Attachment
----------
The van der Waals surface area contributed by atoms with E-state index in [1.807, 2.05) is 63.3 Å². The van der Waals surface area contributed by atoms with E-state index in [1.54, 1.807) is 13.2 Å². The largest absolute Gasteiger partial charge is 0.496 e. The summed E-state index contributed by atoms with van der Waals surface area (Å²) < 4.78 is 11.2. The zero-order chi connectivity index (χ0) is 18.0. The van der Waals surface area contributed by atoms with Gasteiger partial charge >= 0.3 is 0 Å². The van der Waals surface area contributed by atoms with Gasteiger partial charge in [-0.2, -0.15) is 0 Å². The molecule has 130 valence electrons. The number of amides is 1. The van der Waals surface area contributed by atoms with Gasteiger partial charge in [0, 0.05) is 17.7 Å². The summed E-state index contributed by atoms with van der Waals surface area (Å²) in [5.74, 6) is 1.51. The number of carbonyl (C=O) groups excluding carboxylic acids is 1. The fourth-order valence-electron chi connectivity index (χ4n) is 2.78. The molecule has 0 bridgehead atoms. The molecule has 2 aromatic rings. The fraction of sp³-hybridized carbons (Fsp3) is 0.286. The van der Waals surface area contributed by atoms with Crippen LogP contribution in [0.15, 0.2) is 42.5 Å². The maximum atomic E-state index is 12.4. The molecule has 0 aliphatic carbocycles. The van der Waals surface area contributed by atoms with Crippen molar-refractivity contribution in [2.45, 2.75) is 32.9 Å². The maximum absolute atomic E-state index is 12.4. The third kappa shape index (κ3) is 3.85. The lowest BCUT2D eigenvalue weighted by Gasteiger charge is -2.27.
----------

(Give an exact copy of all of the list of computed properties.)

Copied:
The van der Waals surface area contributed by atoms with E-state index in [1.807, 2.05) is 63.3 Å². The van der Waals surface area contributed by atoms with E-state index in [1.54, 1.807) is 13.2 Å². The largest absolute Gasteiger partial charge is 0.496 e. The summed E-state index contributed by atoms with van der Waals surface area (Å²) < 4.78 is 11.2. The zero-order chi connectivity index (χ0) is 18.0. The van der Waals surface area contributed by atoms with Gasteiger partial charge >= 0.3 is 0 Å². The van der Waals surface area contributed by atoms with Gasteiger partial charge in [-0.2, -0.15) is 0 Å². The molecule has 130 valence electrons. The number of amides is 1. The van der Waals surface area contributed by atoms with Gasteiger partial charge in [0, 0.05) is 17.7 Å². The summed E-state index contributed by atoms with van der Waals surface area (Å²) in [5.74, 6) is 1.51. The number of carbonyl (C=O) groups excluding carboxylic acids is 1. The fourth-order valence-electron chi connectivity index (χ4n) is 2.78. The molecule has 0 bridgehead atoms. The molecule has 2 aromatic rings. The fraction of sp³-hybridized carbons (Fsp3) is 0.286. The van der Waals surface area contributed by atoms with Crippen LogP contribution in [0.15, 0.2) is 42.5 Å². The maximum atomic E-state index is 12.4. The molecule has 0 aliphatic carbocycles. The van der Waals surface area contributed by atoms with Crippen molar-refractivity contribution in [2.45, 2.75) is 32.9 Å². The maximum absolute atomic E-state index is 12.4. The third kappa shape index (κ3) is 3.85. The lowest BCUT2D eigenvalue weighted by Gasteiger charge is -2.27.